In these pass-happy days, teams are still finding success with the triple-option, a run-oriented offense based on quickness, toughness, with a huge emphasis on deception.
In its next two games, Temple will take on two of the top triple-option teams in the country. At noon Saturday, the Owls (3-4) will visit Army (5-2). After a bye week, the Owls will host Navy on Nov. 2, a Thursday night game at Lincoln Financial Field.
Army's motion and shifts in the triple-option are "just to mess with your eyes," Temple coach Geoff Collins said Tuesday.
The top three rushing teams in the country run the triple-option. Navy leads with 397.5 rushing yards per game, followed by Army (378.4), and Georgia Tech (362). Those teams are a combined 13-5.
"It is almost like you are playing a different sport," Army coach Jeff Monken said about the triple-option in a phone interview on Wednesday. "… Your job description changes when you play the triple-option."
Temple, which needs to go 3-2 in its final five games to become bowl-eligible, has emphasized defending the triple-option this week and being more efficient on offense.
"I don't know if their triple-option affects our play-calling, but it does your sense of urgency," said Temple offensive coordinator and quarterbacks coach Dave Patenaude. "You say, 'If I give the ball back to them, I won't see it for a while.' "
That was the case for Eastern Michigan last week, when the Eagles had just three second-half possessions in a 28-27 loss at West Point.
In the fourth quarter, Army went on a 16-play, 83-yard drive that took 8 minutes, 59 seconds and gave the Black Knights the lead, 28-21, with 5:06 remaining.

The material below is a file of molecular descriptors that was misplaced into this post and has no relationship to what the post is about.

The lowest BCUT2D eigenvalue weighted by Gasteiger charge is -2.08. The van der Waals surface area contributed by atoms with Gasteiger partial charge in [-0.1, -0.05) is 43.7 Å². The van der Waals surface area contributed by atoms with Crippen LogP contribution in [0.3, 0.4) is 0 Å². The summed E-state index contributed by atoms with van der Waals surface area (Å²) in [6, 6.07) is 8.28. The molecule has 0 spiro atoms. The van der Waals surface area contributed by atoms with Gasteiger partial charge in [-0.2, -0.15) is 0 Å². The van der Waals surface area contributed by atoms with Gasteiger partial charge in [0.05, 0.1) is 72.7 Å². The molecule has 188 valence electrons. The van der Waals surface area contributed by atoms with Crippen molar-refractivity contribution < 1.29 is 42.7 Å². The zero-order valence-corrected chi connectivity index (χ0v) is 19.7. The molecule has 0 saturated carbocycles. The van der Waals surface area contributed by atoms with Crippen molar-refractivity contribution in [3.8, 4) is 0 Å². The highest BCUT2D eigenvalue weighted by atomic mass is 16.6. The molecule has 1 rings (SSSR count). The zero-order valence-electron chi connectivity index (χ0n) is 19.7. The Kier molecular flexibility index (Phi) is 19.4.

That's when Eastern Michigan coach Chris Creighton decided that if his Eagles answered with a touchdown, they would go for two points, he said after the game. They did score with 49 seconds left, but Army stopped the two-point conversion.
For the game, Army held a time-of-possession advantage of 37:02 to 22:58.
Last season, Army opened with a 28-13 win over Temple at Lincoln Financial Field. The Black Knights rushed for 329 yards and four touchdowns on 67 carries.
"Against the triple-option, everybody has to do their job and stay disciplined," said Temple safety Sean Chandler, who had 10 tackles in that game. "It is very difficult if you don't do that."
Defending the triple-option is especially challenging for the secondary, because while it's tempting to always play the run, there could be an occasional pass.
Army completed 2 of 5 passes for 11 yards in that win.
"You need eye discipline," Chandler said. "You know they are going to run the ball, and they want to lull you to sleep."
Collins said he enjoys the triple-option, with one exception.
"As a college football fan, it is fun to watch what they do," Collins said. "Getting ready to play it is a different story."